Articles Tagged with ''costs''

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No-Till’s A No-Brainer

With a few critical management changes, no-till has been the best investment ever made in this farming operation.
Even with a cold and wet spring in 2004, Tim Goodenough readily saw the many benefits of no-tilling with corn yielding as high as 265 bushels and soybeans reaching 67 bushels per acre.
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Frank Comments

Three Workhorses Approved

If there's ever been any doubt on your part regarding the huge savings you’ll earn on fuel purchases from no-tilling, check out the No-Till-Age chart at the bottom left side of this page.
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Tough No-Till Competition

In the late 1960s and early 1970s, we taught Brazilian farmers how to no-till successfully. Now, they’re kicking our butts in the worldwide export market due to lower cropping costs and a tremendous boost in no-tilled acres.
When several University of Kentucky agronomists and others headed to South America 35 years ago to show farmers there how to no-till, little did they realize that demonstrating this new technology would eventually turn Brazil into a major player in the world food market and a serious competitor for our grain exports. It’s not likely that they foresaw the eventual impact this would have on prices being paid to American farmers today.
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Proof Is In The Profits

Indiana farmer knows exactly how much extra money no-tilling puts in his pocket compared to conventional tillage.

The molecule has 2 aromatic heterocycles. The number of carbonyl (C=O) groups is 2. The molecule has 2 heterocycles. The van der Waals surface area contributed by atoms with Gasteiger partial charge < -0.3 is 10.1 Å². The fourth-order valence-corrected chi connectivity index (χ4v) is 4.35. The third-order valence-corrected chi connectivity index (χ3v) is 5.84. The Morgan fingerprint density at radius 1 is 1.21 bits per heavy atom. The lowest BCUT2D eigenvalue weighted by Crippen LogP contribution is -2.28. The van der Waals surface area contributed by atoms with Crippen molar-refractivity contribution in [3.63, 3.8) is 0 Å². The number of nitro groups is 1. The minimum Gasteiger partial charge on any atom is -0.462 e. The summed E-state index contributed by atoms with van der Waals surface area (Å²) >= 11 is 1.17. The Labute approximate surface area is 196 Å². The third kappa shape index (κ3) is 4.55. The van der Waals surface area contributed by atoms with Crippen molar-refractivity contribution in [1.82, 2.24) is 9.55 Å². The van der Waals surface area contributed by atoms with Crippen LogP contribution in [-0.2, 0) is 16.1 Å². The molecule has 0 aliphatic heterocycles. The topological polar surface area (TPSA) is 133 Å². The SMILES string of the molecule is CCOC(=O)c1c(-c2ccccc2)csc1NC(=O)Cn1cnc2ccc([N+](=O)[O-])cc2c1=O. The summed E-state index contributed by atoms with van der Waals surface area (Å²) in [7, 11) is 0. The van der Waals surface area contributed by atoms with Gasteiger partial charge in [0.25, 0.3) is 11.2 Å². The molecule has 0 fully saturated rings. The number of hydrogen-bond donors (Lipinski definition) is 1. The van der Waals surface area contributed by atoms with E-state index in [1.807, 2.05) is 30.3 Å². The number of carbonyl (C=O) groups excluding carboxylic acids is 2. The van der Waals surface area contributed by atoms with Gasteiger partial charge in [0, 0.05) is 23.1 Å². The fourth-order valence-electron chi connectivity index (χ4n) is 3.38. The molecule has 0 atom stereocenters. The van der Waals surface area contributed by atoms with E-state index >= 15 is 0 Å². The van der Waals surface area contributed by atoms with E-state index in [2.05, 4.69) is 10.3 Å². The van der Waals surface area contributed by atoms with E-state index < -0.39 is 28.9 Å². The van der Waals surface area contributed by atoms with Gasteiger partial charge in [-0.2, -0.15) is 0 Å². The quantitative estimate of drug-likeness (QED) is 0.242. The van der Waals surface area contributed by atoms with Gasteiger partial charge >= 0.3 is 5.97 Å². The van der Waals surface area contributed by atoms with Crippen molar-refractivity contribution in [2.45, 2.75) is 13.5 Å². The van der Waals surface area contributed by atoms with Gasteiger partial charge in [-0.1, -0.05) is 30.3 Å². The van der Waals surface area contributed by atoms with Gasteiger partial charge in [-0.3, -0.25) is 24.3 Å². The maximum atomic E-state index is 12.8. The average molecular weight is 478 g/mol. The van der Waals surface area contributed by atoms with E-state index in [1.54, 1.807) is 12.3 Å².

A Passion for Precision

If profitable farming is your goal, auto steering might get you where you want to go.
If you're strip-tilling or want to improve traffic control in your no-till fields, you should consider auto steering, says Randall Reeder, an agricultural engineer with Ohio State University in Columbus, Ohio. While the cost is hefty and a decision should be made carefully, the returns can be well worth the investment, he says.
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Frank Commnts

Why No-Tilling Will Pay

Compared to conventional tillage, U.S. Department of Agricultural economists say, corn growers who follow a crop residue management (CRM) program not only minimize soil and chemical runoff but can sharply reduce costs.
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Do The Math: No-Till Saves Money

Myron Wehr asks questions. Most recently, he’s asking about the right fertilization program for his 1,900-acre farm in New Waterford, Ohio, and the several hundred acres he no-tills and harvests for neighbors. So he’s hosting an Ohio State University research project comparing his regular nitrogen program with fall and spring applications, both broadcast and incorporated, of manure and nitrogen. The results favor incorporated manure.
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Let Cover Crops Trim Your Herbicide Costs

With nitrogen and weed control costs going up, here’s plenty of South America ammunition on the benefits of keeping your no-till fields covered all year long.
If you're looking for ways to trim no-till herbicide bills, research done in Paraguay indicates seeding cover crops can help you get the job done. Keeping the soil covered can be an effective way to reduce weed concerns when no-tilling.
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A Simple Solution

A two-sprayer-in-one system could cut no-till weed control costs in half.
For many no-tillers pesticide purchases constitute a major portion of their cash flow. A new system developed at Ohio State University (OSU) may be the solution to reducing pesticide costs that many no-tillers are looking for.
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